And why should I pick one instead of the other?
Taken from: Linux Filesystem Primer
- Recommended to move to EXT3
- Not Journaled
- POSIX access control
EXT2 file system is the predecessor to the EXT3 file system. EXT2 is not journaled, and hence is not recommended any longer (customers should move to EXT3).
- Most popular Linux file system, limited scalability in size and number of files
- POSIX extended access control
EXT3 file system is a journaled file system that has the greatest use in Linux today. It is the "Linux" File system. It is quite robust and quick, although it does not scale well to large volumes nor a great number of files. Recently a scalability feature was added called htrees, which significantly improved EXT3's scalability. However it is still not as scalable as some of the other file systems listed even with htrees. It scales similar to NTFS with htrees. Without htrees, EXT3 does not handle more than about 5,000 files in a directory.
- Best performance and scalability when number of files is great and/or files are small
- POSIX extended access controls
The Reiser File System is the default file system in SUSE Linux distributions. Reiser FS was designed to remove the scalability and performance limitations that exist in EXT2 and EXT3 file systems. It scales and performs extremely well on Linux, outscaling EXT3 with htrees. In addition, Reiser was designed to very efficiently use disk space. As a result, it is the best file system on Linux where there are a great number of small files in the file system. As collaboration (email) and many web serving applications have lots of small files, Reiser is best suited for these types of workloads.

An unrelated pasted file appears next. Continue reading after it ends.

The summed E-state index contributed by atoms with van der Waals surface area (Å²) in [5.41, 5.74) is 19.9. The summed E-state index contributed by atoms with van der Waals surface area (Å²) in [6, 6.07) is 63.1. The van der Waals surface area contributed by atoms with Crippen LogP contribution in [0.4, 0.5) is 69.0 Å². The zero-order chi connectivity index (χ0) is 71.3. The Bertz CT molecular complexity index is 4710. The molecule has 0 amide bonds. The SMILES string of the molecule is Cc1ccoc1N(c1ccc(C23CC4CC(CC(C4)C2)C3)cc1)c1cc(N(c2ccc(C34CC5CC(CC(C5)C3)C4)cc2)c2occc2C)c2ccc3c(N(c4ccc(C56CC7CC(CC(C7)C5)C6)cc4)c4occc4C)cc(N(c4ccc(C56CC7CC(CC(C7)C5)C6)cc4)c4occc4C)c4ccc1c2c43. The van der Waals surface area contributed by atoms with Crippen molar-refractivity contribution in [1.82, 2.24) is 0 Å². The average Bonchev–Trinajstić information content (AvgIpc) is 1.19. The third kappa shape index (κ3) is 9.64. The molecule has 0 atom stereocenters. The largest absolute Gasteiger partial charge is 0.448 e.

ext3 is the standard filesystem used by operating systems based on the linux kernel.
ext4 is an "advanced" version of ext3 with various improvements, basically an upgrade to the ext3 format.
ReiserFS is another filesystem common to linux systems, but with some ongoing codebase issues whereby it periodically tries to kill your wife.
ext3 is the most common format.
To assist you with the "Why" part of your question, the Linux Gazette did an article comparing many of the filesystems used in Linux. I found the article useful although due to it's age it does lack information on "ext4".
Well, ReiserFS (and if you are up for patching your kernel, Rieser4) have some advantages, especially with small files. Unfortunately it seems they will never make it into the kernel.
At this point, I'd run ext4, unless I was paranoid, in which case I'd run ext3.
In the future, I'd run BTRFS, but that is still in alpha, it should pick up much of the niftyness of the Rieser file systems and ZFS (far and away the most interesting production file system, but not for Linux (though you can use it with FUSE)).